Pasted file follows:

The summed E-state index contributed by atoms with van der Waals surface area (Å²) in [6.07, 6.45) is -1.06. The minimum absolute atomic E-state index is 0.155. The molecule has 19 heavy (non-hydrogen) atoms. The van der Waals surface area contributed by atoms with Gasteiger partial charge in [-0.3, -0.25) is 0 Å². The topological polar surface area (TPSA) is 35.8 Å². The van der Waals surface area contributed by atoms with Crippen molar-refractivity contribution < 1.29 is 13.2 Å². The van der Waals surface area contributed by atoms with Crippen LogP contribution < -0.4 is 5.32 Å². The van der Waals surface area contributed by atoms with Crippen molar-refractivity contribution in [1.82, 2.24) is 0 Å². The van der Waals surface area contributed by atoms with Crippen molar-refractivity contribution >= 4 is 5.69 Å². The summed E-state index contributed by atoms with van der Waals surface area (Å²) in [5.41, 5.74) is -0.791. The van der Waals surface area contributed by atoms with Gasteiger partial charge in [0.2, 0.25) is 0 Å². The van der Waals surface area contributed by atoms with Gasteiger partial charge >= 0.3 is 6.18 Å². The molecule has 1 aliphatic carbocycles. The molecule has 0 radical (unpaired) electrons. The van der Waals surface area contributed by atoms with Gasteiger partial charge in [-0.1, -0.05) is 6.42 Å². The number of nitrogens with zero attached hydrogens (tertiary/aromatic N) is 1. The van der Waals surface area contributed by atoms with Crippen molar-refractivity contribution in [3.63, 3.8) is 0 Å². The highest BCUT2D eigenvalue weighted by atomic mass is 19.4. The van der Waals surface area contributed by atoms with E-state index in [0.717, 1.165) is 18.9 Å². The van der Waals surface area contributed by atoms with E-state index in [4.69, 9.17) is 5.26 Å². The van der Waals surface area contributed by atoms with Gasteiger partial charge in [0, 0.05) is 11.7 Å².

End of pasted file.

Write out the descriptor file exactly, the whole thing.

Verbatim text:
The summed E-state index contributed by atoms with van der Waals surface area (Å²) in [6.07, 6.45) is -1.06. The minimum absolute atomic E-state index is 0.155. The molecule has 19 heavy (non-hydrogen) atoms. The van der Waals surface area contributed by atoms with Gasteiger partial charge in [-0.3, -0.25) is 0 Å². The topological polar surface area (TPSA) is 35.8 Å². The van der Waals surface area contributed by atoms with Crippen molar-refractivity contribution < 1.29 is 13.2 Å². The van der Waals surface area contributed by atoms with Crippen LogP contribution < -0.4 is 5.32 Å². The van der Waals surface area contributed by atoms with Crippen molar-refractivity contribution in [1.82, 2.24) is 0 Å². The van der Waals surface area contributed by atoms with Crippen molar-refractivity contribution >= 4 is 5.69 Å². The summed E-state index contributed by atoms with van der Waals surface area (Å²) in [5.41, 5.74) is -0.791. The van der Waals surface area contributed by atoms with Gasteiger partial charge in [0.2, 0.25) is 0 Å². The van der Waals surface area contributed by atoms with Gasteiger partial charge >= 0.3 is 6.18 Å². The molecule has 1 aliphatic carbocycles. The molecule has 0 radical (unpaired) electrons. The van der Waals surface area contributed by atoms with Gasteiger partial charge in [-0.1, -0.05) is 6.42 Å². The number of nitrogens with zero attached hydrogens (tertiary/aromatic N) is 1. The van der Waals surface area contributed by atoms with Crippen molar-refractivity contribution in [3.63, 3.8) is 0 Å². The highest BCUT2D eigenvalue weighted by atomic mass is 19.4. The van der Waals surface area contributed by atoms with E-state index in [0.717, 1.165) is 18.9 Å². The van der Waals surface area contributed by atoms with E-state index in [4.69, 9.17) is 5.26 Å². The van der Waals surface area contributed by atoms with Gasteiger partial charge in [0, 0.05) is 11.7 Å².